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A New Approach to Anti-Corruption

Introducing a new anti-corruption approach can be a challenge particularly where you have been the target of an insider threat, or work in an area or country where it is an increased risk. From an operational perspective what should you introduce to identify and mitigate risk.

Education is the movement from darkness to light

How should you introduce a foundation of anti-corruption that can help impact all aspects of your department or organisation approach. Initial questions to consider might be:

  1. Are you able to measure the level of organisation risk from internal and external threats?

  2. Are control measures adequate and do they mitigate identified risks?

  3. Are there enough resources and expertise and in which areas of business operations should they be increased?

  4. Is there a consistent approach to data analysis and do we know which data sources to use?

  5. Is our culture strong enough and how do we develop it if necessary?

  6. Is there strong communication between departments or organisations that are part of the risk identification and mitigation approach?

There are clearly many additional questions that could be asked, however, if you are unable to satisfactorily answer these six questions then consideration should be given to assessing and building the structure of an anti-corruption approach through an education approach.


This may sound simplistic, however, introducing a comprehensive training programme will give leadership, management and operational staff an insight into the expertise and capability requirements or gaps in policies and procedures or systems and controls. Assessing the requirements of a training programme and measuring its benefit and impact should include:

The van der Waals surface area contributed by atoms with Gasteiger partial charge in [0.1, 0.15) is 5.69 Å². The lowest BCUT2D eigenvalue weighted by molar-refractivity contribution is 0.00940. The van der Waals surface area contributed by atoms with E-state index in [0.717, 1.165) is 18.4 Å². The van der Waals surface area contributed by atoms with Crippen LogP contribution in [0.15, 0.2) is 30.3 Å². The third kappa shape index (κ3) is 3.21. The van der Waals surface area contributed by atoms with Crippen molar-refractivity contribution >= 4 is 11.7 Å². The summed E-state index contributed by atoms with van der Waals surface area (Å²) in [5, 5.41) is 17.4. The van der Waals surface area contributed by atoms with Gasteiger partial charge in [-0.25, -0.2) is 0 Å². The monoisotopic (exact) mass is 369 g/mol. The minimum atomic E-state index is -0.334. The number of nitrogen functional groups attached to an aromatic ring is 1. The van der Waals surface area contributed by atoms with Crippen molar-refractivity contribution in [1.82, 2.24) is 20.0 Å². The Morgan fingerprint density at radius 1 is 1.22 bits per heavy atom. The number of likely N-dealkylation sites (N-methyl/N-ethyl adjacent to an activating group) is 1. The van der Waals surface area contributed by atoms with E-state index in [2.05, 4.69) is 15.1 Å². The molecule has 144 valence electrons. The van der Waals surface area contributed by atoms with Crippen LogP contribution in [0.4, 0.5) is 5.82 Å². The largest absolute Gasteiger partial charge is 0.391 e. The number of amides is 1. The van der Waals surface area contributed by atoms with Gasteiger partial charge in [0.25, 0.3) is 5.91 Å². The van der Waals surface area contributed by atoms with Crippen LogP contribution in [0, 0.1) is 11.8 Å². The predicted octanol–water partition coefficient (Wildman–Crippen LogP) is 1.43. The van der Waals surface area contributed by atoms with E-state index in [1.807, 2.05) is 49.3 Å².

1. Current typologies of corruption and associated fraud and other financial crime

  2. Best practice risk identification and mitigation approaches

  3. Developing a strategic approach considering organisation risk, prevention, detection, investigation, financial recover, disruption and sanctions where a breach of policy or illicit behaviour is identified

  4. Areas within an organisation that can be targeted and assessing the knowledge level of expertise or quantity of resources, such as, procurement, finance, quality assurance, audit or project management

Education is the most powerful weapon that can be used to change the world

To maximise access to the training, knowledge sharing, and the outputs of any anti-corruption programme consideration should be given to its format that might include eLearning, assignments, virtual and onsite instructor led training.


Information collected and risks documented within this approach will give any organisation a better understanding of its current anti-corruption efforts and give leadership and compliance professionals and greater ability to answer key questions:

  • What should the internal decision making and change management structure look like

  • What elements should be considered as part of an anti-corruption strategy

  • Should additional communication and engagement be introduced with staff, suppliers and partners to build a stronger anti-corruption culture

  • Is there a comprehensive structure that is able to receive and collect all available risk information and use it to drive operational, managerial and strategic decisions

An education programme isn't a 'nice to have' but should be seen as an integral part of an operational or strategic approach to risk. It is a foundation block on which all other aspects of risk identification and mitigation are introduced and if not done correctly or at all then organisations are just guessing at mitigation and the effects that it will have.


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